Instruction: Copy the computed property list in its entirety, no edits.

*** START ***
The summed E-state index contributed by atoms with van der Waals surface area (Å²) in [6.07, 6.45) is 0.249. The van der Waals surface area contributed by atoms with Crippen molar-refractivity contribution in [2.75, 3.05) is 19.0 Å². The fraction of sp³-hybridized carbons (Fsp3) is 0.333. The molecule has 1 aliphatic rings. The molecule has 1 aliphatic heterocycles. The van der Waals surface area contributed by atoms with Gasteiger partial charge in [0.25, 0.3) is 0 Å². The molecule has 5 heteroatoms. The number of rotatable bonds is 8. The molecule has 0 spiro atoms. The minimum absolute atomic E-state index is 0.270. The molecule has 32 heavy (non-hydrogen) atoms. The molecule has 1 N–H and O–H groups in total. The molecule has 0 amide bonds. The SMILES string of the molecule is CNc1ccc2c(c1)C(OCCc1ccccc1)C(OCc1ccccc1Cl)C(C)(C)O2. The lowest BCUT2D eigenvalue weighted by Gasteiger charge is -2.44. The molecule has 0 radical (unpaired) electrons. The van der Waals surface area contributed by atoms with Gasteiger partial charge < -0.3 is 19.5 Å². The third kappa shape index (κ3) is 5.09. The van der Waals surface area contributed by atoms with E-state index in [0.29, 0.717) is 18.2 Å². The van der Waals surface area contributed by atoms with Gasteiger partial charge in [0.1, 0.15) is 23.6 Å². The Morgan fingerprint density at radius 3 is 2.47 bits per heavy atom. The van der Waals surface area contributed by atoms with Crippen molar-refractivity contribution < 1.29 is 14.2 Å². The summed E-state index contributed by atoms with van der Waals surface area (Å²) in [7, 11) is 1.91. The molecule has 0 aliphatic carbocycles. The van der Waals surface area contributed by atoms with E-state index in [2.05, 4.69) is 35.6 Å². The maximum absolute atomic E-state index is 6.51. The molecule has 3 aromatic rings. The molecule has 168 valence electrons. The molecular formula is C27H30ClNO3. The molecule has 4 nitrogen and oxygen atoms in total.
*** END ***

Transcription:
The summed E-state index contributed by atoms with van der Waals surface area (Å²) in [6.07, 6.45) is 0.249. The van der Waals surface area contributed by atoms with Crippen molar-refractivity contribution in [2.75, 3.05) is 19.0 Å². The fraction of sp³-hybridized carbons (Fsp3) is 0.333. The molecule has 1 aliphatic rings. The molecule has 1 aliphatic heterocycles. The van der Waals surface area contributed by atoms with Gasteiger partial charge in [0.25, 0.3) is 0 Å². The molecule has 5 heteroatoms. The number of rotatable bonds is 8. The molecule has 0 spiro atoms. The minimum absolute atomic E-state index is 0.270. The molecule has 32 heavy (non-hydrogen) atoms. The molecule has 1 N–H and O–H groups in total. The molecule has 0 amide bonds. The SMILES string of the molecule is CNc1ccc2c(c1)C(OCCc1ccccc1)C(OCc1ccccc1Cl)C(C)(C)O2. The lowest BCUT2D eigenvalue weighted by Gasteiger charge is -2.44. The molecule has 0 radical (unpaired) electrons. The van der Waals surface area contributed by atoms with Gasteiger partial charge < -0.3 is 19.5 Å². The third kappa shape index (κ3) is 5.09. The van der Waals surface area contributed by atoms with E-state index in [0.29, 0.717) is 18.2 Å². The van der Waals surface area contributed by atoms with Gasteiger partial charge in [0.1, 0.15) is 23.6 Å². The Morgan fingerprint density at radius 3 is 2.47 bits per heavy atom. The van der Waals surface area contributed by atoms with Crippen molar-refractivity contribution < 1.29 is 14.2 Å². The summed E-state index contributed by atoms with van der Waals surface area (Å²) in [7, 11) is 1.91. The molecule has 0 aliphatic carbocycles. The van der Waals surface area contributed by atoms with E-state index in [2.05, 4.69) is 35.6 Å². The maximum absolute atomic E-state index is 6.51. The molecule has 3 aromatic rings. The molecule has 168 valence electrons. The molecular formula is C27H30ClNO3. The molecule has 4 nitrogen and oxygen atoms in total.